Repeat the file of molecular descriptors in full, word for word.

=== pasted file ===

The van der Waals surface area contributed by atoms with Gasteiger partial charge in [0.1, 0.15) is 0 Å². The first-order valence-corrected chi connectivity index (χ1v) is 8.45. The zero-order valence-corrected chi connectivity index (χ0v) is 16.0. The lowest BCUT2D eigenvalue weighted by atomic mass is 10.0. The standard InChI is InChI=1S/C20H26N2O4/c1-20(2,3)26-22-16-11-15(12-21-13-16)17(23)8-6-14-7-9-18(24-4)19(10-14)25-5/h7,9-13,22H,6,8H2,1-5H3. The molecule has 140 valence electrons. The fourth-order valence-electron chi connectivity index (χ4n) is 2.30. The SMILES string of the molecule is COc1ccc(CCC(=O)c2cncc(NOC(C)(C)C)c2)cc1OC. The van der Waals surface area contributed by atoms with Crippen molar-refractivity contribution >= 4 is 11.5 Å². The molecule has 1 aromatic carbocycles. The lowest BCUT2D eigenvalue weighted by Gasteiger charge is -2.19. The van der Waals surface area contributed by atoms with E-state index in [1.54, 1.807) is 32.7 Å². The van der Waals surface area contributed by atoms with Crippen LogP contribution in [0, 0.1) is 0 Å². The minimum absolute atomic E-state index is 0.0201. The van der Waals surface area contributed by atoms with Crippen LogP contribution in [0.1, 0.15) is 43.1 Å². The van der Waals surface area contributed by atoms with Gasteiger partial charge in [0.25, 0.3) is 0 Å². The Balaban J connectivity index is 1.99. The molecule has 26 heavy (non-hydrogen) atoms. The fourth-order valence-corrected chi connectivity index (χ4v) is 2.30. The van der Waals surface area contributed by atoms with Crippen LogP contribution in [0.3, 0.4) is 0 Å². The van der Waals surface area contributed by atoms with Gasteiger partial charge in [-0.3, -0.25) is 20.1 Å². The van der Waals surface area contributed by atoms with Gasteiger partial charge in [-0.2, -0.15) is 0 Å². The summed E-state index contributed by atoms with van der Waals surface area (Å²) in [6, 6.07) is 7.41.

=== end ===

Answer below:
The van der Waals surface area contributed by atoms with Gasteiger partial charge in [0.1, 0.15) is 0 Å². The first-order valence-corrected chi connectivity index (χ1v) is 8.45. The zero-order valence-corrected chi connectivity index (χ0v) is 16.0. The lowest BCUT2D eigenvalue weighted by atomic mass is 10.0. The standard InChI is InChI=1S/C20H26N2O4/c1-20(2,3)26-22-16-11-15(12-21-13-16)17(23)8-6-14-7-9-18(24-4)19(10-14)25-5/h7,9-13,22H,6,8H2,1-5H3. The molecule has 140 valence electrons. The fourth-order valence-electron chi connectivity index (χ4n) is 2.30. The SMILES string of the molecule is COc1ccc(CCC(=O)c2cncc(NOC(C)(C)C)c2)cc1OC. The van der Waals surface area contributed by atoms with Crippen molar-refractivity contribution >= 4 is 11.5 Å². The molecule has 1 aromatic carbocycles. The lowest BCUT2D eigenvalue weighted by Gasteiger charge is -2.19. The van der Waals surface area contributed by atoms with E-state index in [1.54, 1.807) is 32.7 Å². The van der Waals surface area contributed by atoms with Crippen LogP contribution in [0, 0.1) is 0 Å². The minimum absolute atomic E-state index is 0.0201. The van der Waals surface area contributed by atoms with Crippen LogP contribution in [0.1, 0.15) is 43.1 Å². The van der Waals surface area contributed by atoms with Gasteiger partial charge in [0.25, 0.3) is 0 Å². The Balaban J connectivity index is 1.99. The molecule has 26 heavy (non-hydrogen) atoms. The fourth-order valence-corrected chi connectivity index (χ4v) is 2.30. The van der Waals surface area contributed by atoms with Crippen LogP contribution in [0.3, 0.4) is 0 Å². The van der Waals surface area contributed by atoms with Gasteiger partial charge in [-0.3, -0.25) is 20.1 Å². The van der Waals surface area contributed by atoms with Gasteiger partial charge in [-0.2, -0.15) is 0 Å². The summed E-state index contributed by atoms with van der Waals surface area (Å²) in [6, 6.07) is 7.41.